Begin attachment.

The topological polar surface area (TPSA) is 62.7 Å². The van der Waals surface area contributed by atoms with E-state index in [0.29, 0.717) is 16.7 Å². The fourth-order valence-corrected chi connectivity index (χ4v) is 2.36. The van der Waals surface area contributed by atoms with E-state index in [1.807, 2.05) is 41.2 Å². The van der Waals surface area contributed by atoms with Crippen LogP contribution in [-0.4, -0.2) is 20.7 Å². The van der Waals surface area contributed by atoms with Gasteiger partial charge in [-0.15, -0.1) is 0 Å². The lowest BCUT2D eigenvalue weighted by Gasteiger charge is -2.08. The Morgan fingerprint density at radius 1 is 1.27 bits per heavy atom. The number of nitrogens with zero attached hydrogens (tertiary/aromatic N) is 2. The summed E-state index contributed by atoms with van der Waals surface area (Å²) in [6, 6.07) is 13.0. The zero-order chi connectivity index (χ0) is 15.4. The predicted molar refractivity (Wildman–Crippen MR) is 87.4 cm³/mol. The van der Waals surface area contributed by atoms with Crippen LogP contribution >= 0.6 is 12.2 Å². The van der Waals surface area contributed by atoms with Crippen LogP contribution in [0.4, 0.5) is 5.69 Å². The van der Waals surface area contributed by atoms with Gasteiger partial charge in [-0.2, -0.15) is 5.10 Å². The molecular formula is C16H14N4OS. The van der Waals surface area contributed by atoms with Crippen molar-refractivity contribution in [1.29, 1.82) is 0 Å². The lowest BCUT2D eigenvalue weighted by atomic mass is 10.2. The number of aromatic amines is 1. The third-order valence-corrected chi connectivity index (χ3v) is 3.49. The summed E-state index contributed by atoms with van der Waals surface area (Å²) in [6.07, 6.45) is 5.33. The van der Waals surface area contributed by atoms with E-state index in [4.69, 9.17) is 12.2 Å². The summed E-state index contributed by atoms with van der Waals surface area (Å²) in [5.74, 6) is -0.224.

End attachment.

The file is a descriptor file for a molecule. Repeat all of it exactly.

The topological polar surface area (TPSA) is 62.7 Å². The van der Waals surface area contributed by atoms with E-state index in [0.29, 0.717) is 16.7 Å². The fourth-order valence-corrected chi connectivity index (χ4v) is 2.36. The van der Waals surface area contributed by atoms with E-state index in [1.807, 2.05) is 41.2 Å². The van der Waals surface area contributed by atoms with Crippen LogP contribution in [-0.4, -0.2) is 20.7 Å². The van der Waals surface area contributed by atoms with Gasteiger partial charge in [-0.15, -0.1) is 0 Å². The lowest BCUT2D eigenvalue weighted by Gasteiger charge is -2.08. The Morgan fingerprint density at radius 1 is 1.27 bits per heavy atom. The number of nitrogens with zero attached hydrogens (tertiary/aromatic N) is 2. The summed E-state index contributed by atoms with van der Waals surface area (Å²) in [6, 6.07) is 13.0. The zero-order chi connectivity index (χ0) is 15.4. The predicted molar refractivity (Wildman–Crippen MR) is 87.4 cm³/mol. The van der Waals surface area contributed by atoms with Crippen LogP contribution >= 0.6 is 12.2 Å². The van der Waals surface area contributed by atoms with Crippen LogP contribution in [0.4, 0.5) is 5.69 Å². The van der Waals surface area contributed by atoms with Gasteiger partial charge in [-0.2, -0.15) is 5.10 Å². The molecular formula is C16H14N4OS. The van der Waals surface area contributed by atoms with Crippen molar-refractivity contribution in [1.29, 1.82) is 0 Å². The lowest BCUT2D eigenvalue weighted by atomic mass is 10.2. The number of aromatic amines is 1. The third-order valence-corrected chi connectivity index (χ3v) is 3.49. The summed E-state index contributed by atoms with van der Waals surface area (Å²) in [6.07, 6.45) is 5.33. The van der Waals surface area contributed by atoms with E-state index in [4.69, 9.17) is 12.2 Å². The summed E-state index contributed by atoms with van der Waals surface area (Å²) in [5.74, 6) is -0.224.